I mentioned last week that the school I work for ordered a bunch of Kindles to replace books in the classroom. They came in yesterday and we have a total of 55 to get set up. We learned a long time ago that kids will try anything they shouldn’t on devices we give them to use. Not all of them are like this, but there are enough that make us IT people need to lock them down. I’ve talked before about locking down the iPads we have, but these are just Kindles – not full-blown tablets – so the options are limited.
There are a few concerns we had with restricting the Kindles’ software. Our first concern was credit card information, which is necessary for us to purchase books. Then, we would need the ability to limit access to the Kindle Store. The next concern was the experimental web browser: there is no reason that the students need access to this. The final concern was the ability to download archived content. We didn’t want students to read books meant for other classrooms.
The first Kindle I opened up was running the 4.0 update. I began to play with it and see if it had any kind of parental controls built-in. I was very disappointed to find out that it did not. I found out that the only way to lock down the Kindles would be to restrict access to WiFi if possible and remove the credit card information from our account. I was disappointed that those were the only options – so I kept searching. That’s when I found out that there was an update to the Kindle software: parental controls.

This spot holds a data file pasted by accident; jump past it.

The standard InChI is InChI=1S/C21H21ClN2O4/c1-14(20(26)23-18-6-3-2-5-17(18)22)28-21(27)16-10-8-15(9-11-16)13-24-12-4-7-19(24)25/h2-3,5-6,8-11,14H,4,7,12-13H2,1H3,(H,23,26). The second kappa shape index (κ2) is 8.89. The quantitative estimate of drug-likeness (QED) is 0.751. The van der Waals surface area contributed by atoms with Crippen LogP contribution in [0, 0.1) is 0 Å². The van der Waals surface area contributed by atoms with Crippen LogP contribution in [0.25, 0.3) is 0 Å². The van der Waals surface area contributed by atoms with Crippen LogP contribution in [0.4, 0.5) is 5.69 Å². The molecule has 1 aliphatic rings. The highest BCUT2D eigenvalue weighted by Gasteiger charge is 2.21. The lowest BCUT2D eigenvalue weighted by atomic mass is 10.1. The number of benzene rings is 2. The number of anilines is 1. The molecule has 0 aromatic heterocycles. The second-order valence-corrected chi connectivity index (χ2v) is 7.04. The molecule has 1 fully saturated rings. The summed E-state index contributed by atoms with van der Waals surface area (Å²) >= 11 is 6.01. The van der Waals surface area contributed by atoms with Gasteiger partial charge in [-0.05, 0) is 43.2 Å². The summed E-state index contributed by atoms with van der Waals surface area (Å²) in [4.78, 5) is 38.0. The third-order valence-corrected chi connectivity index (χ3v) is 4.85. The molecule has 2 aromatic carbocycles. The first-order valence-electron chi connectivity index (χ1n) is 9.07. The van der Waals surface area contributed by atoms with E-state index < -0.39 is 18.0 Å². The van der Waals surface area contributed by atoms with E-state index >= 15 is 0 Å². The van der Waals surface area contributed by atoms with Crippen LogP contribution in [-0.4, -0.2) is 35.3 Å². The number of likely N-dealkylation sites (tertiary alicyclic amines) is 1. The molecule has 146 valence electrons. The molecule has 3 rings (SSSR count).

Of the handful of features and bug fixes found in 4.1, the best features for me were parental controls. It was pretty simple to update: I simply downloaded the update and installed it to the Kindles. It was as easy copying the software to the Kindles and going into settings and selecting the ‘Update My Kindle’ option. The Kindles rebooted a couple times and then they were ready to go.
After the reboots I was anxious to get in and see how much the parental controls would help me. It looked like it would lock down the three things that we needed it to: the Kindle Store, archived books, and the web browser. After opening up a couple more Kindles and starting them up, I found that some of our new e-readers were running 4.0, and others were running 4.1. Only some of them required updating.
So if you want to make sure your Kindle has the parental controls, make sure you are updated to 4.1. You can find the update instructions in the link below.